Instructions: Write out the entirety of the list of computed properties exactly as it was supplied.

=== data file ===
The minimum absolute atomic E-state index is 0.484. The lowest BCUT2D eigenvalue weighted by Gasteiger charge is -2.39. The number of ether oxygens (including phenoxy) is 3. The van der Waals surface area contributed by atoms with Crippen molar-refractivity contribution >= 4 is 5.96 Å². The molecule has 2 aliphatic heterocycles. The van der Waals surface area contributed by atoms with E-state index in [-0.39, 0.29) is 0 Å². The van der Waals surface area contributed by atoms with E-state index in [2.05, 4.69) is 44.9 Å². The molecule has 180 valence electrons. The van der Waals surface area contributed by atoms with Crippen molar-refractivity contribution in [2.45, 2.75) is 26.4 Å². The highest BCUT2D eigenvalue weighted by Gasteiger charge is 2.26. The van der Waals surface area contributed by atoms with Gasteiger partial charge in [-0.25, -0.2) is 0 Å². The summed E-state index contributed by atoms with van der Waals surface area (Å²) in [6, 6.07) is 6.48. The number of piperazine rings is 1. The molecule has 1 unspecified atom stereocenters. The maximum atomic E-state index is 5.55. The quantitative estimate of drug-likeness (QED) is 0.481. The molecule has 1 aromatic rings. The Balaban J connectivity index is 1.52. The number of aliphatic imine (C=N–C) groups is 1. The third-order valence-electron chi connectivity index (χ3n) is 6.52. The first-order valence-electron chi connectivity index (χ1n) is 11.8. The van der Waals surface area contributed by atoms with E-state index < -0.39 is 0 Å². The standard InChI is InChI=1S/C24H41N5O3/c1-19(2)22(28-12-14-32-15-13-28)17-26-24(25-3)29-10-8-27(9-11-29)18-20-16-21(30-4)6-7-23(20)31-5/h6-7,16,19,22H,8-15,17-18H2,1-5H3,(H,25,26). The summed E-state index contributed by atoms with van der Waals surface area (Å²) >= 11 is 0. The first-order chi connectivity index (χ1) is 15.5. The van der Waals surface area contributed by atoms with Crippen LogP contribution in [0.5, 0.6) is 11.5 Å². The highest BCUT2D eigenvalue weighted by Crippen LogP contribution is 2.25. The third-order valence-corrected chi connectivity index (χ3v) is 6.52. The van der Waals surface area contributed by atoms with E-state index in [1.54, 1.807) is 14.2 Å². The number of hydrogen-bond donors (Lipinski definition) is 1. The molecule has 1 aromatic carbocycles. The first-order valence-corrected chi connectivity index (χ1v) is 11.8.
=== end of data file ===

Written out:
The minimum absolute atomic E-state index is 0.484. The lowest BCUT2D eigenvalue weighted by Gasteiger charge is -2.39. The number of ether oxygens (including phenoxy) is 3. The van der Waals surface area contributed by atoms with Crippen molar-refractivity contribution >= 4 is 5.96 Å². The molecule has 2 aliphatic heterocycles. The van der Waals surface area contributed by atoms with E-state index in [-0.39, 0.29) is 0 Å². The van der Waals surface area contributed by atoms with E-state index in [2.05, 4.69) is 44.9 Å². The molecule has 180 valence electrons. The van der Waals surface area contributed by atoms with Crippen molar-refractivity contribution in [2.45, 2.75) is 26.4 Å². The highest BCUT2D eigenvalue weighted by Gasteiger charge is 2.26. The van der Waals surface area contributed by atoms with Gasteiger partial charge in [-0.25, -0.2) is 0 Å². The summed E-state index contributed by atoms with van der Waals surface area (Å²) in [6, 6.07) is 6.48. The number of piperazine rings is 1. The molecule has 1 unspecified atom stereocenters. The maximum atomic E-state index is 5.55. The quantitative estimate of drug-likeness (QED) is 0.481. The molecule has 1 aromatic rings. The Balaban J connectivity index is 1.52. The number of aliphatic imine (C=N–C) groups is 1. The third-order valence-electron chi connectivity index (χ3n) is 6.52. The first-order valence-electron chi connectivity index (χ1n) is 11.8. The van der Waals surface area contributed by atoms with E-state index < -0.39 is 0 Å². The standard InChI is InChI=1S/C24H41N5O3/c1-19(2)22(28-12-14-32-15-13-28)17-26-24(25-3)29-10-8-27(9-11-29)18-20-16-21(30-4)6-7-23(20)31-5/h6-7,16,19,22H,8-15,17-18H2,1-5H3,(H,25,26). The summed E-state index contributed by atoms with van der Waals surface area (Å²) >= 11 is 0. The first-order chi connectivity index (χ1) is 15.5. The van der Waals surface area contributed by atoms with Crippen LogP contribution in [0.5, 0.6) is 11.5 Å². The highest BCUT2D eigenvalue weighted by Crippen LogP contribution is 2.25. The third-order valence-corrected chi connectivity index (χ3v) is 6.52. The van der Waals surface area contributed by atoms with E-state index in [1.54, 1.807) is 14.2 Å². The number of hydrogen-bond donors (Lipinski definition) is 1. The molecule has 1 aromatic carbocycles. The first-order valence-corrected chi connectivity index (χ1v) is 11.8.